I started Memorial Day morning at 6am at Youngstown’s Channel 27 WKBN. I was guest on The Morning Show with weatherman, host, and runner, Rich Morgan, who predicted a passing shower at 9am and then stopping before the first heat of the Memorial Mile at 9:35. He was exactly right. At 9:05, the heavy rain came and then finished by 9:30. The skies cleared leaving wet streets and a bunch of excited runners. Rich Morgan’s prediction of the weather was right on the mark.
This was the 18th year of The Memorial Mile in Boardman, Ohio. The race is put on by the gracious owners of JockStop, Lenny Krispinsky and Don Whitman, and race director and runner, Phil Pillin. I was joined by Anthony Velardocchia (you remember him as my pacer for my first race) who flew up to participate in the race. The challenge of the Memorial Mile is the sharp incline around the middle of the race. Phil told me before the race that it is a very deceiving course – and he is right. Once you topple the incline, you still have 1/3 of the race to go. Only one participant was able to break 4:40 on this course this year. I finished 6th overall and the first Master’s runner in 4:47. When the elite heat is finished, the Memorial Day parade began down the same course. It was a wonderful day to commemorate the troops past and present that have fought for our freedom. Here is a photo of the gift that JockStop gave Anthony and I for making The Memorial Mile one of our stops on the 20/20/20<5@45 tour.
After the race, Anthony, Sekyen,and I flew back to Florida. I have a couple of days off before I fly across country to California for a race on June 1st. Here is a video from our time during the Memorial Day holiday…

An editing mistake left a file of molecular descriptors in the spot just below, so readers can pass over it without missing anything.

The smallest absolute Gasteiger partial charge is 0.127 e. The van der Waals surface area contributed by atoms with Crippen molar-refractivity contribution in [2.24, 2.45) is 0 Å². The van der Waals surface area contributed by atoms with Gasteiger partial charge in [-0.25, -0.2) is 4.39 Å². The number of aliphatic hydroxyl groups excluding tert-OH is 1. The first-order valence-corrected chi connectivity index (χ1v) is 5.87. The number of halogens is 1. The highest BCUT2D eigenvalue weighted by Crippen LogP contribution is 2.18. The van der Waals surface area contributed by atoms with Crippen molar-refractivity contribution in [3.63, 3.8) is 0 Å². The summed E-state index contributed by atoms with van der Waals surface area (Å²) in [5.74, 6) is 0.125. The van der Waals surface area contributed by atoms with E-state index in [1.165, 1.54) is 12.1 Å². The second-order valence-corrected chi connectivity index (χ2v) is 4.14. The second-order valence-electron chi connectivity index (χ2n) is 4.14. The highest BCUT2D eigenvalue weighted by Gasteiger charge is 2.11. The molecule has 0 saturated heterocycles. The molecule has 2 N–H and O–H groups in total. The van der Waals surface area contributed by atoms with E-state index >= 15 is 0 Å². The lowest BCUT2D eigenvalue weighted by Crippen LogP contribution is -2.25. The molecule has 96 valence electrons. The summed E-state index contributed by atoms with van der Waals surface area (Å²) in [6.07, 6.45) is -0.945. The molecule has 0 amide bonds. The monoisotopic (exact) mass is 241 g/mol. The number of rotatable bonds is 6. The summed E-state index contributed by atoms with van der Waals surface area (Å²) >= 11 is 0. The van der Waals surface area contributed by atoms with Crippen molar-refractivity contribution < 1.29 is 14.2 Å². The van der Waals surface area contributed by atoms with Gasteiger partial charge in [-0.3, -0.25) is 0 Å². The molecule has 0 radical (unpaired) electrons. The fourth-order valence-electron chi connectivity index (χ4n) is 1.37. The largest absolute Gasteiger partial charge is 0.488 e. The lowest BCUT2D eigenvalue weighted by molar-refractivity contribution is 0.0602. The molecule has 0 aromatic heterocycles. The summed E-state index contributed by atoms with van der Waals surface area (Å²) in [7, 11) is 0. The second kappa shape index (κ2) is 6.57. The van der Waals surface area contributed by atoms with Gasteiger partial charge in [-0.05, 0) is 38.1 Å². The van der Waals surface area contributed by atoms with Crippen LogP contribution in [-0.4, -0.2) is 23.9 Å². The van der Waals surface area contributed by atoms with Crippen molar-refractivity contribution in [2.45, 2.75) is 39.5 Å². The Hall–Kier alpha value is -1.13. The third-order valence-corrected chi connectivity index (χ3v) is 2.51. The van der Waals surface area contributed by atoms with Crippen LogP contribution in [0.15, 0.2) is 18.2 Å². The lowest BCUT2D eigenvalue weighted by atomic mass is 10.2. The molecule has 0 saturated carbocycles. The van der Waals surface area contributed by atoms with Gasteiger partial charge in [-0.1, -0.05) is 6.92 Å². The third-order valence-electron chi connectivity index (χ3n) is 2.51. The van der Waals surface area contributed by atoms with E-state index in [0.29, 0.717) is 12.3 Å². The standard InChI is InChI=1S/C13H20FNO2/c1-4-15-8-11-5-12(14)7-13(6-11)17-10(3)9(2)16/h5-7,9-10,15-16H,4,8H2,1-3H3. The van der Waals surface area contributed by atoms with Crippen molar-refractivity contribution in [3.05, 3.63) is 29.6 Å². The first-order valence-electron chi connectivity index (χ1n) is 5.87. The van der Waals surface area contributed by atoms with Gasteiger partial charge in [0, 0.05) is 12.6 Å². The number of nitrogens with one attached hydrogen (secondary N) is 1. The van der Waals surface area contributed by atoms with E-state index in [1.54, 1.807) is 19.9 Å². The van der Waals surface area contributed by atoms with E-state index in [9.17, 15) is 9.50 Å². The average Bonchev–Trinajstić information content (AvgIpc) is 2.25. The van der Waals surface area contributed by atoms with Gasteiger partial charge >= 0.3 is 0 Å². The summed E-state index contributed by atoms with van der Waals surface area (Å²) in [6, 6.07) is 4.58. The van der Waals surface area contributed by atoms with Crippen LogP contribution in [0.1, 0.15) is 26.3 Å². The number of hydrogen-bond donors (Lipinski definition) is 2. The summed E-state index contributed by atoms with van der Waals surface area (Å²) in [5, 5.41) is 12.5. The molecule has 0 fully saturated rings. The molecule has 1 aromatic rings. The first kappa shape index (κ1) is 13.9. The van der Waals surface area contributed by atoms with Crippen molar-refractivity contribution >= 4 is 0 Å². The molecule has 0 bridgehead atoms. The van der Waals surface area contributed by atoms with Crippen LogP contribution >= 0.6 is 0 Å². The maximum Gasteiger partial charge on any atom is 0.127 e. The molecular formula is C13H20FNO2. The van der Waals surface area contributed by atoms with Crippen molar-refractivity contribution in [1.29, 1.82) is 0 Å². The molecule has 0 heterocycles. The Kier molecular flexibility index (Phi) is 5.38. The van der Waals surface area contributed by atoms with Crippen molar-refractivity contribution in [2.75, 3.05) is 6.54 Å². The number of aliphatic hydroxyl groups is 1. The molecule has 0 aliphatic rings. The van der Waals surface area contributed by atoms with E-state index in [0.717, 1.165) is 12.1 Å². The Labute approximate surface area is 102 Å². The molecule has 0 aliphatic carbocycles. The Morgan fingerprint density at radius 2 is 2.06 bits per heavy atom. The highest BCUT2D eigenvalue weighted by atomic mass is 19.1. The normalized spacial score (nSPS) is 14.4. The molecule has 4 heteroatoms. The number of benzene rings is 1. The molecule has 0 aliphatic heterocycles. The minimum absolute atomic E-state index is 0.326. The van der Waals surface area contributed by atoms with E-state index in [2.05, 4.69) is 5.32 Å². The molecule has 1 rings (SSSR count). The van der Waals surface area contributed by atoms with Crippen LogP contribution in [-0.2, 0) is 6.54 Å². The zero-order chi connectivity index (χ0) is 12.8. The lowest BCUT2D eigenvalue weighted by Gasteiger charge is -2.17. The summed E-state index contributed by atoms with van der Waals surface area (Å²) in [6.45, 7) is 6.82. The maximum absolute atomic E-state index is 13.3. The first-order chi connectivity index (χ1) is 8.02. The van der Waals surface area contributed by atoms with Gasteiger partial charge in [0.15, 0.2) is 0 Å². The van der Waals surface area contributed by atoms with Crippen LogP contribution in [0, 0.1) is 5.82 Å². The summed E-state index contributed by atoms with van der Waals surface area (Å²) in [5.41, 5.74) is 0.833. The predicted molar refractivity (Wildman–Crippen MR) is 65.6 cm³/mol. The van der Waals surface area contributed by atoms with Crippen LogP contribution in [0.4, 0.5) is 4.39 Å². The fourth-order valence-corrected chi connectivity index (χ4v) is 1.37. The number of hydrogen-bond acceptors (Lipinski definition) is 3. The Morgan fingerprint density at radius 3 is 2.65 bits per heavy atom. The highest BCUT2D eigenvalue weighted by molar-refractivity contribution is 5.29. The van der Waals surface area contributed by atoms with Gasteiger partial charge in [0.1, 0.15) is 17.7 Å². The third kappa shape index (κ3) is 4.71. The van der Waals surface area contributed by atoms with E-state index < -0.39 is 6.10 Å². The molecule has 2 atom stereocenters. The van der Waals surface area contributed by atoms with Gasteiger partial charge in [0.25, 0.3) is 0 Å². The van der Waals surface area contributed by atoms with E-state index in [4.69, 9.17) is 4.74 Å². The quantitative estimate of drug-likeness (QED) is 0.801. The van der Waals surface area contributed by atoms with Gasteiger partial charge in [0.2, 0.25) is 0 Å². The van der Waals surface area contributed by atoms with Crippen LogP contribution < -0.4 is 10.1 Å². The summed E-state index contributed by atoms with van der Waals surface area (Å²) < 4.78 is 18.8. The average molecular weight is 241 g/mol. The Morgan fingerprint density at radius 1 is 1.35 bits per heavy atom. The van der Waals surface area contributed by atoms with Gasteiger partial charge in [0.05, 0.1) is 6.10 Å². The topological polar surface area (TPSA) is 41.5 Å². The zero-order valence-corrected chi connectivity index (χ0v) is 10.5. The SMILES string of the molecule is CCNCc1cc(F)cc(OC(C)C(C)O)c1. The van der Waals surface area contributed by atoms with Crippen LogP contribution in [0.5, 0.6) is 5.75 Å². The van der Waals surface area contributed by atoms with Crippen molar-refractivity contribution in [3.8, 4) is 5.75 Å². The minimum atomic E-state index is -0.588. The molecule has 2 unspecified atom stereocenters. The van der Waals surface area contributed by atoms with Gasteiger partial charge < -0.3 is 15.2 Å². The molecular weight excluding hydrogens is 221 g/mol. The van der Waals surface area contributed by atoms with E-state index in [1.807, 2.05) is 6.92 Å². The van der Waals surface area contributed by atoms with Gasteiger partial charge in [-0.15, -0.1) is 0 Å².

Major Samuel McColloch’s famous leap in 1777 off the summit of the hill that overlooks the West Virginian city of Wheeling was the start of The Ogden Mile. To avoid an Indian onslaught, Major McColloch’s lept with his horse surprising many that he survived and rode away from disaster. On the Friday evening of the Memorial Day holiday weekend, The Ogden Mile begins with a half mile downhill. My strategy of taking it easy on the downhill and accelerating on the flatter part of the course allowed me to avoid disaster, as well. I ran a negative split (not something I customarily do in the mile race) running 2:15 on the faster first half, and a 2:13 on the second half. I finished in 4:28 winning the Master’s division and the first place check. The 20K race that takes place on Saturday in Wheeling is undoubtedly one of the most difficult courses I have seen in the United States. With extreme uphill and downhill, I hope the participants have prepared properly for this challenging route.
Thanks to Stacie Nevelus, my trusty massage therapist in Sarasota and on my panel of Consultants, I was able to recover from the race in Austin. Coupled with my new pair of orthotics from my sponsor, Faklis Orthotics, my feet are starting to feel better. Stacie also gave me traveling “cups” and an air gun to suction certain trigger points. I always get my periformis and gluteus minimus “cupped” every week, but after a downhill race here I am suctioning my quads as well. I believe “cupping” began back in ancient Greece. Now massage therapists can be certified in this technique that reduces the pain in certain troubled spots before they dig in with their hands and elbows. Stacie will soon write a blog on the use of “cupping” and other of her recommended techniques before and after races.
Sekyen and I are spending the day in Pittsburgh on Saturday. On Sunday, we will pick up Anthony Velardocchia, the future fastest priest in America, who is joining me at The Memorial Mile on Monday morning. This two-day break will be my shortest turnaround between races this summer. Short rest might not be a big deal for younger runners, but for a 45 year-old runner, sufficient recovery is a key to five months of racing.